•Deals with positives only: Negative words like “don’t,” “no” or “not” are largely ignored by your unconscious mind. For this reason, it is better to say, “I am going to improve my health by avoiding smoking” as opposed to “I don’t want to smoke.” You can also use creative imaging to center your mind on positive thoughts.
Because your unconscious mind has a pervasive influence on your life, you can actively harness its power and direct its influence in positive, life-giving ways by:8
•Expressing yourself artistically: Artistic endeavors such as coloring, drawing or painting make use of your subconscious by allowing your creativity to surface and making space for the expression of your true feelings. Because the goal is to tap into your unconscious mind, you don’t need to be a great artist, just open to the creative process.
•Rehearsing desired outcomes: A great way to program a new activity, skill or thought into your unconscious mind is to rehearse it and repeat it until it takes root. Similar to the countless songs and jingles lodged in your subconscious, you can rehearse new attitudes, ideas, outcomes and thoughts that you want to become reality. By frequently repeating out loud what you want, you aid your subconscious mind in catching on and helping you achieve your desired outcomes.
•Reviewing before bed: A great way to learn new material, such as exam material, goals, presentations or speeches, is to review it right before you go to sleep. Doing so helps transfer the content to your subconscious, putting it at the forefront of your mind as you drift off to sleep, and potentially influencing the content of your dreams.
3. Focus on One Task at a Time
Multitasking is perceived to be more efficient than a single-minded focus, but you’ll feel calmer and more relaxed if you choose to focus on one task at a time. Think about the last time you tried to talk on the phone with a friend while cooking supper or checking your email. I bet you missed much of what your friend was saying because your brain was trying to split time between two very different activities.
Research conducted by Stanford University suggests multitasking reduces your efficiency because your brain can only do one thing well at a time. The study authors said: “People who are regularly bombarded with several streams of electronic information do not pay attention, control their memory or switch from one job to another as well as those who prefer to complete one task at a time.”9,10 So, give your brain a break and put your focus exclusively on the one task or person at hand. You may be surprised at the results.
4. Exercise Regularly
If you exercise regularly, you not only will have a healthier body, but a better brain, too. Regardless of your age, exercise can provide enormous benefits for your body and your mind. If you’re over 40, it’s especially important to step up your exercise program because your physical strength, stamina, balance and flexibility are beginning to decline due to age. Fortunately, doing the right type of exercise can help you counteract these declines.
To achieve optimal benefits, you’ll want to establish a comprehensive exercise program that includes high-intensity exercises, strength training, core exercises and stretching. I also urge you to consider walking, in addition to your regular workout regimen, aiming for 10,000 to 15,000 steps per day. Avoid sitting as much as possible — limiting your sitting to three hours a day or less. Prolonged sittingis a risk factor for chronic disease and early death — even if you are very fit and exercise regularly.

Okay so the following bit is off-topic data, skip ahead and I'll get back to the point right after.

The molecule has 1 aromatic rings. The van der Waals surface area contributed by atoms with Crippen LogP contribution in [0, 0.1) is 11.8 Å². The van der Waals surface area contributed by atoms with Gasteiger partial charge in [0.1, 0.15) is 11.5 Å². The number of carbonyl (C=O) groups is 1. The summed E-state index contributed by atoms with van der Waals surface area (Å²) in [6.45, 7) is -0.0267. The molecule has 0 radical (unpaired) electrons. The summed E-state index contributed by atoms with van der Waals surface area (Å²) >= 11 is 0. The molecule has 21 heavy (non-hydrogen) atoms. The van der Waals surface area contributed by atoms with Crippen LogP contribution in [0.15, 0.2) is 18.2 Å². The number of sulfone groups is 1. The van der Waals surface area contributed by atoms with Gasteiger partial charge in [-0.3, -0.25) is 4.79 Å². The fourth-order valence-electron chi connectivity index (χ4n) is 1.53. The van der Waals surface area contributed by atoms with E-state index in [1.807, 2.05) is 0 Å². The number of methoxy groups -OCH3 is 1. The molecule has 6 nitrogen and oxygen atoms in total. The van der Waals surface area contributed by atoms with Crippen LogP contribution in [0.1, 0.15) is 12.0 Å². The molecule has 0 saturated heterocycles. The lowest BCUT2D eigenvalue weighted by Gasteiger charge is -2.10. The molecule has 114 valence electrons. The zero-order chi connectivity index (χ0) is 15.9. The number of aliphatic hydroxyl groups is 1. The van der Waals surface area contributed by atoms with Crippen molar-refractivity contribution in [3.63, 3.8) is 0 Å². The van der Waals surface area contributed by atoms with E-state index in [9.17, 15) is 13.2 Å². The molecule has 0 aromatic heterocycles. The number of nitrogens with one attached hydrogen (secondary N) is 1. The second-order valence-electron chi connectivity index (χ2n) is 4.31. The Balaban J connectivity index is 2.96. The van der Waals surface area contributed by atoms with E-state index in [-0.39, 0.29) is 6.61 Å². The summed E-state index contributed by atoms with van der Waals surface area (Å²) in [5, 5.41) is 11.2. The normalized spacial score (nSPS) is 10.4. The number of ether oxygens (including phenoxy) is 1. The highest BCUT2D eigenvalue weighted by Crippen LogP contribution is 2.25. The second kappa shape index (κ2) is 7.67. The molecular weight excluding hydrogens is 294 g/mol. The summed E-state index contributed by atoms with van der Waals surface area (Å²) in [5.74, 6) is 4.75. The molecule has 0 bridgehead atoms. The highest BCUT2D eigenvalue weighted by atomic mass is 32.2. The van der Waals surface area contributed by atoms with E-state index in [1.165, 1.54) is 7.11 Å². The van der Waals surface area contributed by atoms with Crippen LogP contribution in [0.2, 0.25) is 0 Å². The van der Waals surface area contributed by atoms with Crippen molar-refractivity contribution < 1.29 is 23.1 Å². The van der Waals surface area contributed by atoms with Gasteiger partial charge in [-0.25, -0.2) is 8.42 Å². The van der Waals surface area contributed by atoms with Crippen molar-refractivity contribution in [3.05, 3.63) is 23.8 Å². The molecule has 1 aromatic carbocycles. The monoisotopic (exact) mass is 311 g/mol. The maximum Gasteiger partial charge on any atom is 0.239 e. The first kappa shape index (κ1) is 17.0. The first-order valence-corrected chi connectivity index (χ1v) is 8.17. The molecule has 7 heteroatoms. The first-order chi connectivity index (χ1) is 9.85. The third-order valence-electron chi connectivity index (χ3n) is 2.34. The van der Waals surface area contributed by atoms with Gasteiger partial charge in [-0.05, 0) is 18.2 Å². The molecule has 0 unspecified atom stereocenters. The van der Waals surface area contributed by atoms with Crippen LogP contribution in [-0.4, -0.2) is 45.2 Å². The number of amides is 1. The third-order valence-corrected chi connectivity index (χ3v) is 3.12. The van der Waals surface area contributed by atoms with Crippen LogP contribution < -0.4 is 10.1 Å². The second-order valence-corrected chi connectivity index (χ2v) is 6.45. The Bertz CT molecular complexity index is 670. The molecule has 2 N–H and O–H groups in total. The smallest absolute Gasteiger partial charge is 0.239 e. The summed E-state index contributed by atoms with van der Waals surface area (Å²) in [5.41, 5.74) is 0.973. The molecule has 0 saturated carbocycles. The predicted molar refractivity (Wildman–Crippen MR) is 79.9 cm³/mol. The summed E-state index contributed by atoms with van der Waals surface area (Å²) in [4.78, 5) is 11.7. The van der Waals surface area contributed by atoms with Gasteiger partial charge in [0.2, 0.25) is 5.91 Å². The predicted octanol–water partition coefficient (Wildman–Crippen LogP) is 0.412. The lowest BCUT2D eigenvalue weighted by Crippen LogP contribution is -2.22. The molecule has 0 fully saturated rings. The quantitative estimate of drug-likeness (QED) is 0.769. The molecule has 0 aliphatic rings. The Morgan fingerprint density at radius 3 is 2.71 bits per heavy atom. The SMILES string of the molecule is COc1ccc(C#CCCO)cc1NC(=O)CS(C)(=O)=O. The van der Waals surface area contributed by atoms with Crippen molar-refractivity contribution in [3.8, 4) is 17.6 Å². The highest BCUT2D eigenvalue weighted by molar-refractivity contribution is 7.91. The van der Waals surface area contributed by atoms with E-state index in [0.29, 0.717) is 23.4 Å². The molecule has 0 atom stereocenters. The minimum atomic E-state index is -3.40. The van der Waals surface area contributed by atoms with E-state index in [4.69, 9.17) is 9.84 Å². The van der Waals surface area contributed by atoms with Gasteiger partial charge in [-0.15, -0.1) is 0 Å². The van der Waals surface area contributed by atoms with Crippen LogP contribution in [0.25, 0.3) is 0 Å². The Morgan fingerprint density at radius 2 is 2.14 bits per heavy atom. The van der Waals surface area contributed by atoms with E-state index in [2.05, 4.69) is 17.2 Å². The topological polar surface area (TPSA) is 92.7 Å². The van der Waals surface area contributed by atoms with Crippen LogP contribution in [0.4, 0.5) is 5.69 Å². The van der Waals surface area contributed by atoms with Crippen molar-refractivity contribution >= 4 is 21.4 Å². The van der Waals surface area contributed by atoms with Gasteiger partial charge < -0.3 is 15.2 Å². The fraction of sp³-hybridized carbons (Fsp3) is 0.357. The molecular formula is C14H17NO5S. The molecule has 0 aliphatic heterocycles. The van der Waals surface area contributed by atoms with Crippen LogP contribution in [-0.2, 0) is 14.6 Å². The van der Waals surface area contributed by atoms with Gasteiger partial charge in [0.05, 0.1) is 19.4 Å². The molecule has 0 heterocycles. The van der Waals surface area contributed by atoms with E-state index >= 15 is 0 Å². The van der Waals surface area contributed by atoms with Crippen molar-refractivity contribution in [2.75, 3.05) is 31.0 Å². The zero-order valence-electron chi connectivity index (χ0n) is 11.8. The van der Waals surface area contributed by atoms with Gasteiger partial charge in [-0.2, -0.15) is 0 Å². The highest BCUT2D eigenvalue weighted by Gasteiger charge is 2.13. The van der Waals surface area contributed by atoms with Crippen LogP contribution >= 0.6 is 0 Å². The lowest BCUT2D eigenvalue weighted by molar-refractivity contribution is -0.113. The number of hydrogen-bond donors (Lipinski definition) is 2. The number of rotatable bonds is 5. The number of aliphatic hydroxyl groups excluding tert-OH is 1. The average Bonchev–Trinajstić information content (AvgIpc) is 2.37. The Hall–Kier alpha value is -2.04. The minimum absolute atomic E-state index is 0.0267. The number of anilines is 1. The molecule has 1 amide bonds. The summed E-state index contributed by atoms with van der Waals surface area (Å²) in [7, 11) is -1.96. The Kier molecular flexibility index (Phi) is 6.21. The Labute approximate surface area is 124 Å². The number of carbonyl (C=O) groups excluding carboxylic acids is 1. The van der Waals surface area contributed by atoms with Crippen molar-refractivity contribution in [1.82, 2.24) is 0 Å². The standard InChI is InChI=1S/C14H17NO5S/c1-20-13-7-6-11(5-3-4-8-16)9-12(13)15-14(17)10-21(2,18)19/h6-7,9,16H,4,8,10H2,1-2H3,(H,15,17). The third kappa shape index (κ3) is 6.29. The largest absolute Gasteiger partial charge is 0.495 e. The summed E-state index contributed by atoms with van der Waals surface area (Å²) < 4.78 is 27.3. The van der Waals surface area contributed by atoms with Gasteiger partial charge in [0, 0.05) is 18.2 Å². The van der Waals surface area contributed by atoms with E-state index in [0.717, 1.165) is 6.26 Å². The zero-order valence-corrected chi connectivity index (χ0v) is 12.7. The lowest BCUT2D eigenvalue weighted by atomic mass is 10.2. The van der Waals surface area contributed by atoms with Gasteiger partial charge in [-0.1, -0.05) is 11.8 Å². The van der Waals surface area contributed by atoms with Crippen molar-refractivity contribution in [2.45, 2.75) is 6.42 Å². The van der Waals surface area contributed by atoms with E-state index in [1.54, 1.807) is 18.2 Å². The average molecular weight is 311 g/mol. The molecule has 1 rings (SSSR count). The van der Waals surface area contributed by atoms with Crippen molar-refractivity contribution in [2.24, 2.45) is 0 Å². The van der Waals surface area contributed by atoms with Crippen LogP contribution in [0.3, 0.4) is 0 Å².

In terms of the effect exercise has on your brain, scientists have suggested it can trigger a change in the way your amyloid precursor protein is metabolized, thereby slowing down the onset and progression of Alzheimer’s.11 Exercise also increases your levels of the protein PGC-1alpha. Research has shown people with Alzheimer’s have less PGC-1alpha in their brains.
A meta-analysis of 19 research studies published in the British Journal of Sports Medicine12 suggests exercise has strong, positive effects on the brains of individuals ages 6 to 35. The study authors said, “acute physical exercise enhances executive functioning” in preadolescent children, adolescents and young adults.
5. Write Down Your Thoughts
The prevalence of computers, smartphones and tablets, as well as the diminished emphasis on handwriting means communication involving pen and paper is becoming less common. As such, technology is causing us to miss out on the brain benefits of writing. For example, research suggests writing things by hand helps you better internalize information and ensures you retain it.13,14 The study authors stated:15
“[E]ven when laptops are used solely to take notes, they may still be impairing learning because their use results in shallower processing. In three studies, we found that students who took notes on laptops performed worse on conceptual questions than students who took notes longhand. We show … laptop note takers’ tendency to transcribe lectures verbatim, rather than processing information and reframing it in their own words, is detrimental to learning.”
In addition, getting your thoughts down on paper can help you remove “mind clutter,” especially before going to bed. If you are feeling highly stressed and anticipate not sleeping well as a result, make time to write out your thoughts before going to bed. Simply take out a pad of paper and a pen, set a timer for five to 10 minutes and begin writing whatever comes to mind. Avoid editing yourself and write literally anything and everything that comes to mind.